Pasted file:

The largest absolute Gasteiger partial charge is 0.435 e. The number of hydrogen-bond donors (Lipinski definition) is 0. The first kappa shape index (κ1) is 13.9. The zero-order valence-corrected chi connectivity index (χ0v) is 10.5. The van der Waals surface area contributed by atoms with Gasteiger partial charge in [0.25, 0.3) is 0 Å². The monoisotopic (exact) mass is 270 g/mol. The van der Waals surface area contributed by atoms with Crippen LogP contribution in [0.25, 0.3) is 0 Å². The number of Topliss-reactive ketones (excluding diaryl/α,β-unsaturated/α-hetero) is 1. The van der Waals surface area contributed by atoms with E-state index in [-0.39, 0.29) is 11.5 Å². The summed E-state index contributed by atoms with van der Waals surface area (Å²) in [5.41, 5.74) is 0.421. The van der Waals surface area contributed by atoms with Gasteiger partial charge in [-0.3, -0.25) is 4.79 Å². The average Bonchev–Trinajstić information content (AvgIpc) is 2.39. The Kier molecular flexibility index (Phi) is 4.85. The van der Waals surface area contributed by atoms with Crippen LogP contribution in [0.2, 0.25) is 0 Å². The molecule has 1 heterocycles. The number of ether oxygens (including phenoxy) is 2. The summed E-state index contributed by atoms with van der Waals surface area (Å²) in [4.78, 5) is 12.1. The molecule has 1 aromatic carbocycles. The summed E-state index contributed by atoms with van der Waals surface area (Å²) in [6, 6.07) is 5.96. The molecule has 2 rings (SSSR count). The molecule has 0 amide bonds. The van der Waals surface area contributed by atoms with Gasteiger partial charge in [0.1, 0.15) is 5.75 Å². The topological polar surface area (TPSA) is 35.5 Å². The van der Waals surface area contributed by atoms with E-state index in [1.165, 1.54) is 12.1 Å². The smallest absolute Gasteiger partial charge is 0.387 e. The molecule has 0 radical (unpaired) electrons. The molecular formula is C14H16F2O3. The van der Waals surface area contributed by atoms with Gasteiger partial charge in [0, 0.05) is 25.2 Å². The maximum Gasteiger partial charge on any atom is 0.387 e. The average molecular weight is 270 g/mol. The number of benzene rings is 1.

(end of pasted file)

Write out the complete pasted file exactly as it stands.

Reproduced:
The largest absolute Gasteiger partial charge is 0.435 e. The number of hydrogen-bond donors (Lipinski definition) is 0. The first kappa shape index (κ1) is 13.9. The zero-order valence-corrected chi connectivity index (χ0v) is 10.5. The van der Waals surface area contributed by atoms with Gasteiger partial charge in [0.25, 0.3) is 0 Å². The monoisotopic (exact) mass is 270 g/mol. The van der Waals surface area contributed by atoms with Crippen LogP contribution in [0.25, 0.3) is 0 Å². The number of Topliss-reactive ketones (excluding diaryl/α,β-unsaturated/α-hetero) is 1. The van der Waals surface area contributed by atoms with E-state index in [-0.39, 0.29) is 11.5 Å². The summed E-state index contributed by atoms with van der Waals surface area (Å²) in [5.41, 5.74) is 0.421. The van der Waals surface area contributed by atoms with Gasteiger partial charge in [-0.3, -0.25) is 4.79 Å². The average Bonchev–Trinajstić information content (AvgIpc) is 2.39. The Kier molecular flexibility index (Phi) is 4.85. The van der Waals surface area contributed by atoms with Crippen LogP contribution in [0.2, 0.25) is 0 Å². The molecule has 1 heterocycles. The number of ether oxygens (including phenoxy) is 2. The summed E-state index contributed by atoms with van der Waals surface area (Å²) in [4.78, 5) is 12.1. The molecule has 1 aromatic carbocycles. The summed E-state index contributed by atoms with van der Waals surface area (Å²) in [6, 6.07) is 5.96. The molecule has 2 rings (SSSR count). The molecule has 0 amide bonds. The van der Waals surface area contributed by atoms with Gasteiger partial charge in [0.1, 0.15) is 5.75 Å². The topological polar surface area (TPSA) is 35.5 Å². The van der Waals surface area contributed by atoms with E-state index in [1.165, 1.54) is 12.1 Å². The smallest absolute Gasteiger partial charge is 0.387 e. The molecule has 0 radical (unpaired) electrons. The molecular formula is C14H16F2O3. The van der Waals surface area contributed by atoms with Gasteiger partial charge in [0, 0.05) is 25.2 Å². The maximum Gasteiger partial charge on any atom is 0.387 e. The average molecular weight is 270 g/mol. The number of benzene rings is 1.